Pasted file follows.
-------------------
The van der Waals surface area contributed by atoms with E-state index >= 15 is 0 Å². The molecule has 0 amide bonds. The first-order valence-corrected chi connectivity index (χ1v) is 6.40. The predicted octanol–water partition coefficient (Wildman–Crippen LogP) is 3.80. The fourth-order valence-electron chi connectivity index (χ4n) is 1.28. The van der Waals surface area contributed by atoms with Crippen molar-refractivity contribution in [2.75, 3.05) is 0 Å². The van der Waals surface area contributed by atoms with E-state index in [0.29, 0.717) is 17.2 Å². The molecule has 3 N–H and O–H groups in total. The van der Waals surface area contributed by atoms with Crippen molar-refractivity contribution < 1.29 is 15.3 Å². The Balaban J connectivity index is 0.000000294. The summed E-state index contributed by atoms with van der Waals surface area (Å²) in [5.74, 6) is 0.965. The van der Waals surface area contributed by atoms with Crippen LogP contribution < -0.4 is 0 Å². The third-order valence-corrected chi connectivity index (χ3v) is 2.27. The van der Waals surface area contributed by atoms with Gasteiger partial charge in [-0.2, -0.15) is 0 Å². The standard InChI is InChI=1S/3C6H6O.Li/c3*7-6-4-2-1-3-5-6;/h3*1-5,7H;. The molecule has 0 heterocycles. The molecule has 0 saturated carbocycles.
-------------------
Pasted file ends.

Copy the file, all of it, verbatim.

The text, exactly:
The van der Waals surface area contributed by atoms with E-state index >= 15 is 0 Å². The molecule has 0 amide bonds. The first-order valence-corrected chi connectivity index (χ1v) is 6.40. The predicted octanol–water partition coefficient (Wildman–Crippen LogP) is 3.80. The fourth-order valence-electron chi connectivity index (χ4n) is 1.28. The van der Waals surface area contributed by atoms with Crippen molar-refractivity contribution in [2.75, 3.05) is 0 Å². The van der Waals surface area contributed by atoms with E-state index in [0.29, 0.717) is 17.2 Å². The molecule has 3 N–H and O–H groups in total. The van der Waals surface area contributed by atoms with Crippen molar-refractivity contribution < 1.29 is 15.3 Å². The Balaban J connectivity index is 0.000000294. The summed E-state index contributed by atoms with van der Waals surface area (Å²) in [5.74, 6) is 0.965. The van der Waals surface area contributed by atoms with Crippen LogP contribution < -0.4 is 0 Å². The third-order valence-corrected chi connectivity index (χ3v) is 2.27. The van der Waals surface area contributed by atoms with Gasteiger partial charge in [-0.2, -0.15) is 0 Å². The standard InChI is InChI=1S/3C6H6O.Li/c3*7-6-4-2-1-3-5-6;/h3*1-5,7H;. The molecule has 0 heterocycles. The molecule has 0 saturated carbocycles.